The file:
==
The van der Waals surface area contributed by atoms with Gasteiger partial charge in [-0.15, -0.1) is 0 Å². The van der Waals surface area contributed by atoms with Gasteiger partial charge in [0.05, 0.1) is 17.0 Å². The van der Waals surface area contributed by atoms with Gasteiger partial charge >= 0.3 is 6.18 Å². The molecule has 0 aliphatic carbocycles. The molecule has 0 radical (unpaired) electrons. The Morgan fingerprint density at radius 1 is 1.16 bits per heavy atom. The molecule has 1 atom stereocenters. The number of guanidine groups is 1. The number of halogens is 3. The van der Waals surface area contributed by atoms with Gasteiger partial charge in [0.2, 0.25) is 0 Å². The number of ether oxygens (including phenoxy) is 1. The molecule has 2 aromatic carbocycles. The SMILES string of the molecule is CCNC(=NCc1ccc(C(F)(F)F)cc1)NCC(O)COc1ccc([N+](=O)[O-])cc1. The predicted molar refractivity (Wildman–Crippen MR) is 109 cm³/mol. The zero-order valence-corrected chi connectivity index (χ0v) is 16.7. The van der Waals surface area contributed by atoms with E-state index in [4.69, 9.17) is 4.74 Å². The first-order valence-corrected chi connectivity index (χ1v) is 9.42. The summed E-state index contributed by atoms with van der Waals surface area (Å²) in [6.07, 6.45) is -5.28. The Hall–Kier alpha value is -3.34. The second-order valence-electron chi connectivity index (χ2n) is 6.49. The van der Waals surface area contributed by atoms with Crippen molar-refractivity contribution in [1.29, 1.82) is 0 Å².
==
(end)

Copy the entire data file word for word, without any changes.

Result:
The van der Waals surface area contributed by atoms with Gasteiger partial charge in [-0.15, -0.1) is 0 Å². The van der Waals surface area contributed by atoms with Gasteiger partial charge in [0.05, 0.1) is 17.0 Å². The van der Waals surface area contributed by atoms with Gasteiger partial charge >= 0.3 is 6.18 Å². The molecule has 0 aliphatic carbocycles. The molecule has 0 radical (unpaired) electrons. The Morgan fingerprint density at radius 1 is 1.16 bits per heavy atom. The molecule has 1 atom stereocenters. The number of guanidine groups is 1. The number of halogens is 3. The van der Waals surface area contributed by atoms with Gasteiger partial charge in [0.2, 0.25) is 0 Å². The number of ether oxygens (including phenoxy) is 1. The molecule has 2 aromatic carbocycles. The SMILES string of the molecule is CCNC(=NCc1ccc(C(F)(F)F)cc1)NCC(O)COc1ccc([N+](=O)[O-])cc1. The predicted molar refractivity (Wildman–Crippen MR) is 109 cm³/mol. The zero-order valence-corrected chi connectivity index (χ0v) is 16.7. The van der Waals surface area contributed by atoms with E-state index in [4.69, 9.17) is 4.74 Å². The first-order valence-corrected chi connectivity index (χ1v) is 9.42. The summed E-state index contributed by atoms with van der Waals surface area (Å²) in [6.07, 6.45) is -5.28. The Hall–Kier alpha value is -3.34. The second-order valence-electron chi connectivity index (χ2n) is 6.49. The van der Waals surface area contributed by atoms with Crippen molar-refractivity contribution in [1.29, 1.82) is 0 Å².